Famous Movers in History: Dwight Schrute

How Famous Movers get Famous

Working for a moving company may not be the most common route to fame for an aspiring actor. However, there are more famous movers than you might think. And while most movers don’t make it in show business, it’s a trajectory more common than you’d think. Just ask Rainn Wilson, the actor who played Dwight Schrute on The Office for nine years.

In 2015, Wilson released The Bassoon King, an autobiography of sorts. In the book, he has a section called “Shitty Jobs.” The provocatively titled chapter expounds upon the menial labor jobs he’s done over the years and how, by showing him the grueling and not-so-lucrative alternative to success, these gigs gave the actor extra motivation to succeed in show business.

He lists jobs as varied as Berry Picker, Delivery Truck Driver, Cookie Chef, Dishwasher, Dog Walker, and Acting Teacher. He even a job counting vehicles in the car pool lane for a study at the University of Washington.

Rainn Wilson is one of many famous movers who made it big.

Rainn Wilson’s success is in an inspiration to other eventually famous movers. (Photo by StacyD of Flickr [CC BY 3.0], via Wikimedia Commons)

But we’re a moving company, of course. So no job was more interesting than his time running as a mover. On pages 139-140, Wilson writes the following:

With the money my wife and I got for getting married in 1995, we bought a 1982 Chevy cargo van.

This van was our meal ticket (and instant camping spot) for the next three years. I could place a Village Voice ad for $27 or tack up a few flyers on telephone poles (with those tearable phone numbers on the bottom) and get more work than I knew what to do with. I would charge $65 an hour for me and the van, and then an additional $25 an hour for an extra mover. (This was also really fun for me, because I could hire my friends to work with me and joke around as we “hauled cube.”)

Cash. Off the books. That’s right, folks, I’m a tax cheat.

You see, mid-Americans, New Yorkers move all the time, and because their apartments are so minuscule, they don’t really have that much stuff. The man with a van was a cheap, quick, and easy way to move your futon, books, lamp, and suitcases from one apartment to another.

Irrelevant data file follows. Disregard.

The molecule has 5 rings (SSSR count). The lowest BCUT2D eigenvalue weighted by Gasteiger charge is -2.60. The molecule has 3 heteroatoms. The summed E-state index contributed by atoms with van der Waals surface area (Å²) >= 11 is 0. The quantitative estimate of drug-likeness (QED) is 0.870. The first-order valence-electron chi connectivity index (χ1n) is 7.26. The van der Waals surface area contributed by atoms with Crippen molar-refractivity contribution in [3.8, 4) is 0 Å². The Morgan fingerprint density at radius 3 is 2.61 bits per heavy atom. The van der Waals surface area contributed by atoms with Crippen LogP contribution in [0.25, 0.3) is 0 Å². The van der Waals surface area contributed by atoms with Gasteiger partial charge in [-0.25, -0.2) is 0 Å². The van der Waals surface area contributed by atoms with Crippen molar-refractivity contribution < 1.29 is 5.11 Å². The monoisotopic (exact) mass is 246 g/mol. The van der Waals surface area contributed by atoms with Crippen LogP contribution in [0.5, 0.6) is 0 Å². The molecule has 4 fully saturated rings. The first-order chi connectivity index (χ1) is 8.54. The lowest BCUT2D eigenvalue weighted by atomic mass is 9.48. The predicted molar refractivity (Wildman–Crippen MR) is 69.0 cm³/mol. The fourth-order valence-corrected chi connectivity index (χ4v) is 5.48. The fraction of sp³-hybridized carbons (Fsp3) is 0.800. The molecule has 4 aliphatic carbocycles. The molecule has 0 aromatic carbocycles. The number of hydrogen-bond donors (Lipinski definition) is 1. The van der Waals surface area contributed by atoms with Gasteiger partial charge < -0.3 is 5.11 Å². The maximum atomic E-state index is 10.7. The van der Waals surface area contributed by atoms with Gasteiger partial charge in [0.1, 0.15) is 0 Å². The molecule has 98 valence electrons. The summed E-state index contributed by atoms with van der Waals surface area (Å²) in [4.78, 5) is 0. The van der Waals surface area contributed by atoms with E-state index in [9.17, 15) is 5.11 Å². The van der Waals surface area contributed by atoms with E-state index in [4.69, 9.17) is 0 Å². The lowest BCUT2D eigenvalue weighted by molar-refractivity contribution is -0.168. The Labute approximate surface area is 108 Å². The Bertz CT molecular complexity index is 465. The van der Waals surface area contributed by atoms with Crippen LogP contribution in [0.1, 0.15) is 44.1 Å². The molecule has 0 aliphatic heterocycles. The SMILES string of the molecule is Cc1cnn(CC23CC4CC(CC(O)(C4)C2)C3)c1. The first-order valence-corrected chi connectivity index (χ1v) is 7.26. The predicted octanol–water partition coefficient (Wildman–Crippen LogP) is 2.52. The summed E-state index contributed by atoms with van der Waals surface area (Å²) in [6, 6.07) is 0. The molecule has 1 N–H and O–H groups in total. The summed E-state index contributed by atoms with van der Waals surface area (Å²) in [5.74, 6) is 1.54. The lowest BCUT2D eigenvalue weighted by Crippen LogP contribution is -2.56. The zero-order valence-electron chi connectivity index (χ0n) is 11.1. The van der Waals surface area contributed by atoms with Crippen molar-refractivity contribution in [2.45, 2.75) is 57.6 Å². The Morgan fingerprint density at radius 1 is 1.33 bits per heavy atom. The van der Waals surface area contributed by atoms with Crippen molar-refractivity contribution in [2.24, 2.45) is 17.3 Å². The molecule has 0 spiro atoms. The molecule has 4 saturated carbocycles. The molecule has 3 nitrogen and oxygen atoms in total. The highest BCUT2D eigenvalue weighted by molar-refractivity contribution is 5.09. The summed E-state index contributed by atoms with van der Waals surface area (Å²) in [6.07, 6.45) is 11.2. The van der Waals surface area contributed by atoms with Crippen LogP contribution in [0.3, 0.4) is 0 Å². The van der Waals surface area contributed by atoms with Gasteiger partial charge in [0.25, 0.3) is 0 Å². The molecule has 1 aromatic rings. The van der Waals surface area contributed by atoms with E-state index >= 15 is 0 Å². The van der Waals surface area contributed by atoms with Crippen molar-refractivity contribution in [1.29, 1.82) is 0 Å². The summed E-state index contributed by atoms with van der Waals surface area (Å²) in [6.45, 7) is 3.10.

True to my ever-questing spiritual identity, I called this endeavor the Transcendent Moving Company, and my tagline was “A man, a van, a sense of Higher Purpose.” The flyer had a cute little van with wings on it.

Even though I was woefully skinny and out of shape, I became an expert mover and van packer. People would look askance when this gawky, gangly, pale dude with a big head would show up to move all their crap, but quickly their minds would be blown. What they didn’t see was that I was wiry/strong back in those days and was like a box-wielding, stair-maneuvering mongoose. I would haul sofas and bed frames and bookshelves and trunks up and down four-story staircases in every borough. I would fill and empty the van in impossible combinations like it was Tetris on wheels. I would strap mattresses on the roof with bungee cords and whiz up and down avenues and over bridges, cutting off taxis and blasting Wilco on the tape deck.

We’re based in Massachusetts and do not perform interstate moves. But we do sympathize with the plight of the New York mover. The biggest city in the United States is more densely packed than our own Somerville. And Manhattan’s many fourth- and fifth-floor walk ups have tight turns and no elevators (like Boston’s North End). And that’s not to mention all the vehicle, pedestrian, and bicycle traffic that movers have to navigate on the streets of the five boroughs.

And we certainly would not recommend using bungees to strap a mattress to the roof of a car. However, we do relate to Wilson’s depiction of the contrast between himself and his customers’ expectations of movers. Time and again, we’ve learned that becoming a successful mover has little to do with being big and strong. Spacial awareness, physical endurance, clear communication, and emotional fortitude are the most important traits for movers.

If you can’t maneuver an inflexible box spring through a narrow stairwell, it doesn’t matter how strong you are. Indeed, lifting dead weight is a simple up-and-down transaction. But moving in concert with another mover, synchronizing your steps and avoiding light fixtures and sudden incursions of pets? Anonymous and famous movers alike know that that “higher purpose” requires more.

We’re happy to know that Mr. Schrute understands that.